Chandeliers made from meat hooks and rodent lamps from a London-based sculptor
by Richard Prime in Design on 1 October 2010
After graduating from Chelsea College of Art & Design with a sculpture degree, Alex Randall started making her wildly surreal one-off lamps in 2006—just a year later picking up Liberty's Most Promising Newcomer award.
Earlier this year, the sculptress caught our eye with her squirrel lamp at NYC's ICFF and more recently she took her work to Tent London as part of London's Design Festival. Against a backdrop of light, natural wooden furniture, uplifting colour and excitable young designers, Randall's beautifully provocative work stood out for its singular bleak, visceral and bloodthirsty vision.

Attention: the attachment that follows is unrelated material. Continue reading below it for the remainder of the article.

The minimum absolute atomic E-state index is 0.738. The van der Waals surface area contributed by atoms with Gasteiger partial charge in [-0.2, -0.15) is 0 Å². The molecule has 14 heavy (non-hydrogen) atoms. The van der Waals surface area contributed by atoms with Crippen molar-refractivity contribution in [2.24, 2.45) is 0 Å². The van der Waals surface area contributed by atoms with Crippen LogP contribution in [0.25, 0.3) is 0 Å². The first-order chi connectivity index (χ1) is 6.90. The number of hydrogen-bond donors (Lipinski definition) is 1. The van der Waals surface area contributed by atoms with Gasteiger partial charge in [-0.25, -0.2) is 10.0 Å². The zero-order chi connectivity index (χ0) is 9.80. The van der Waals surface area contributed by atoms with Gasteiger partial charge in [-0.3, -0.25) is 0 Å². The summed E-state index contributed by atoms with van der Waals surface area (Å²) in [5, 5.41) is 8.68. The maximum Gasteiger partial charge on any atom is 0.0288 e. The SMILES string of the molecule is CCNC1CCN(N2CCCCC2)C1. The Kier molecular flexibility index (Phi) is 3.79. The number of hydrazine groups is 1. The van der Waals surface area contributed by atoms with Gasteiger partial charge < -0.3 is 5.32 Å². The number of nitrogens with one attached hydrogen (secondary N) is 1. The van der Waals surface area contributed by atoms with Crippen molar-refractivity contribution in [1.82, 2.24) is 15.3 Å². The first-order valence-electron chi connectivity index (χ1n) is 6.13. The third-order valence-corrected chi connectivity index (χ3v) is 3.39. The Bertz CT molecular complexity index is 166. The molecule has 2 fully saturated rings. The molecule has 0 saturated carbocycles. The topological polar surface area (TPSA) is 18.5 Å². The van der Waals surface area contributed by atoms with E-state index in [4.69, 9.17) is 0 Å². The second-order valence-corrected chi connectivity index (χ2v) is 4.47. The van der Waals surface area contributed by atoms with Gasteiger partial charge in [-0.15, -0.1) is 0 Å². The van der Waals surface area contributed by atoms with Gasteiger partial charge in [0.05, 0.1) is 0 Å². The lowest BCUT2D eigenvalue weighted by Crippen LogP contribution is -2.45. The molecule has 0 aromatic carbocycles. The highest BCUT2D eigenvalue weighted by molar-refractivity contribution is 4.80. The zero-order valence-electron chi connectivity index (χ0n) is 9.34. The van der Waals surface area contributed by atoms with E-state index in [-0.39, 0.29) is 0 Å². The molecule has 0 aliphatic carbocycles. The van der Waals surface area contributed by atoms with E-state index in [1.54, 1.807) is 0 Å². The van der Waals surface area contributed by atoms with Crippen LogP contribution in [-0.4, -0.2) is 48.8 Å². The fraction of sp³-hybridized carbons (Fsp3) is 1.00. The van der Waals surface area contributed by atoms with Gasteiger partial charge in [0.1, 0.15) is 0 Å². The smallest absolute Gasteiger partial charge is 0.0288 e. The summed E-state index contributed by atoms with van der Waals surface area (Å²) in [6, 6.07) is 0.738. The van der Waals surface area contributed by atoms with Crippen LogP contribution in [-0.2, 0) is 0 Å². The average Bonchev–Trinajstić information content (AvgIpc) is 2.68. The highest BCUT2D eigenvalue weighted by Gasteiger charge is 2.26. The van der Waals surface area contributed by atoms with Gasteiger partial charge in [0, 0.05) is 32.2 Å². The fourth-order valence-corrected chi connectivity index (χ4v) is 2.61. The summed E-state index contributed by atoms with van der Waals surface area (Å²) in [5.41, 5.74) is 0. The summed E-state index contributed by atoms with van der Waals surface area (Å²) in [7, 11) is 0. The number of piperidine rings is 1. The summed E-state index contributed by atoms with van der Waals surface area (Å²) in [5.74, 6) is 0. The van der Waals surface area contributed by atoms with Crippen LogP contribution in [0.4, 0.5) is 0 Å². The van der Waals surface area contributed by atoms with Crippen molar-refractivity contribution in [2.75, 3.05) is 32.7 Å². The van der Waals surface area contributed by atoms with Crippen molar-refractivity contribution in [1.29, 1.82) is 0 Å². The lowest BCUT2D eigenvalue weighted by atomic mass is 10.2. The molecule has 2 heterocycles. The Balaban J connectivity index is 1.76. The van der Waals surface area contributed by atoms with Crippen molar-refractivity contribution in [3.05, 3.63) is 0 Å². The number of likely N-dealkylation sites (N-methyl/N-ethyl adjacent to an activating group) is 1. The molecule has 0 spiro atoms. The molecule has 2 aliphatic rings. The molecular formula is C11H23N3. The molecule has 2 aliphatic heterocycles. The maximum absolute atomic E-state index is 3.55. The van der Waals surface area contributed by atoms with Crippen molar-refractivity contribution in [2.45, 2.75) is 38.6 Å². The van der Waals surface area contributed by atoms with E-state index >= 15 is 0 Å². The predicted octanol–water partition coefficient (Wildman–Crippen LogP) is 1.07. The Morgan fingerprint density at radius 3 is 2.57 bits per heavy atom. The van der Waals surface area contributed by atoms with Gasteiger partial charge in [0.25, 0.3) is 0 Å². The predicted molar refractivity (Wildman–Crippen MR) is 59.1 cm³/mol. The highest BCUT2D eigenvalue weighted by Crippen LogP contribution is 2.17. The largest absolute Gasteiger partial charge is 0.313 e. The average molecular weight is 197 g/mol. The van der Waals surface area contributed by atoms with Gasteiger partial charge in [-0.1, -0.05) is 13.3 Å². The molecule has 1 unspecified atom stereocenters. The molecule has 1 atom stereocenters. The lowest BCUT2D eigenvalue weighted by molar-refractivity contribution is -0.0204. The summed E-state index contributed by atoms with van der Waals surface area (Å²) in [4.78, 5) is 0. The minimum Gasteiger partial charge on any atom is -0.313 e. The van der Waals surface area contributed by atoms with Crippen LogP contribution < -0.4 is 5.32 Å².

Perhaps a subtle reference to the prominence of rodents in London (supposedly you're never further than three feet from the creatures), the Rat Swarm lamp is a thing of dark pleasure. The On a Thread chandelier (pictured here, with its dangling, rusty saw blades, continues the macabre theme. Made from a couple of wooden legs—the light shines out from within its hollows— Patience, like all Randall's work, dislocates her subject matter context.
Where past seasons have seen many designers referencing the antler as a motif, most choose to beautify the object—removing the Antler from the action of death. Unsurprisingly, Randall moves the opposite way, hanging hers from a series of meaty hooks for an effect that's still beautiful but more sympathetic to the lineage of item.
Young, intelligent and not afraid to combine the beautiful and the shocking, Randall is a truly wonderful addition to the industry.